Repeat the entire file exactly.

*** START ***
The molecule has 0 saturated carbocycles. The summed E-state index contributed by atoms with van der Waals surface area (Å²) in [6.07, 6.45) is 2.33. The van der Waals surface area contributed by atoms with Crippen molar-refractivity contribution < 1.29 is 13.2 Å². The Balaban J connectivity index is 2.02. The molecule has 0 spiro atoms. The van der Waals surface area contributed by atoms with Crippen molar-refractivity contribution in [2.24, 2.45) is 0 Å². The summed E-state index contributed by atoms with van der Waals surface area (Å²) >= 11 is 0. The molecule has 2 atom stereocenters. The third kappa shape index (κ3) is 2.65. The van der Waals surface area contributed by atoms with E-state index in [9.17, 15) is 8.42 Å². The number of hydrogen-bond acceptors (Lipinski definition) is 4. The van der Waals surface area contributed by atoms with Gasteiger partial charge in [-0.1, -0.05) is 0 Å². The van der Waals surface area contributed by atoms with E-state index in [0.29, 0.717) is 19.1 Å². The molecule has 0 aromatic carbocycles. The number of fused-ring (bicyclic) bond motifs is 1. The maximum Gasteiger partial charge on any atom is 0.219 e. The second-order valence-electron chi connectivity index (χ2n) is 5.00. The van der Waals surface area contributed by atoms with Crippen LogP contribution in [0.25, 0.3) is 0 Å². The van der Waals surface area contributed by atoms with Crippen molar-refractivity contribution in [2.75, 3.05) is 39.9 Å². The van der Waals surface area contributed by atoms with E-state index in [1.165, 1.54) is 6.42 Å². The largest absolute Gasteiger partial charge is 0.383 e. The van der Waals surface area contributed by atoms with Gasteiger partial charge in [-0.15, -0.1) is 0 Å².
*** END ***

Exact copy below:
The molecule has 0 saturated carbocycles. The summed E-state index contributed by atoms with van der Waals surface area (Å²) in [6.07, 6.45) is 2.33. The van der Waals surface area contributed by atoms with Crippen molar-refractivity contribution < 1.29 is 13.2 Å². The Balaban J connectivity index is 2.02. The molecule has 0 spiro atoms. The van der Waals surface area contributed by atoms with Crippen molar-refractivity contribution in [2.24, 2.45) is 0 Å². The summed E-state index contributed by atoms with van der Waals surface area (Å²) >= 11 is 0. The molecule has 2 atom stereocenters. The third kappa shape index (κ3) is 2.65. The van der Waals surface area contributed by atoms with E-state index in [9.17, 15) is 8.42 Å². The number of hydrogen-bond acceptors (Lipinski definition) is 4. The van der Waals surface area contributed by atoms with Gasteiger partial charge in [-0.1, -0.05) is 0 Å². The van der Waals surface area contributed by atoms with E-state index in [0.29, 0.717) is 19.1 Å². The molecule has 0 aromatic carbocycles. The number of fused-ring (bicyclic) bond motifs is 1. The maximum Gasteiger partial charge on any atom is 0.219 e. The second-order valence-electron chi connectivity index (χ2n) is 5.00. The van der Waals surface area contributed by atoms with Crippen LogP contribution in [0.25, 0.3) is 0 Å². The van der Waals surface area contributed by atoms with Crippen molar-refractivity contribution in [2.75, 3.05) is 39.9 Å². The van der Waals surface area contributed by atoms with E-state index in [1.165, 1.54) is 6.42 Å². The largest absolute Gasteiger partial charge is 0.383 e. The van der Waals surface area contributed by atoms with Gasteiger partial charge in [-0.15, -0.1) is 0 Å².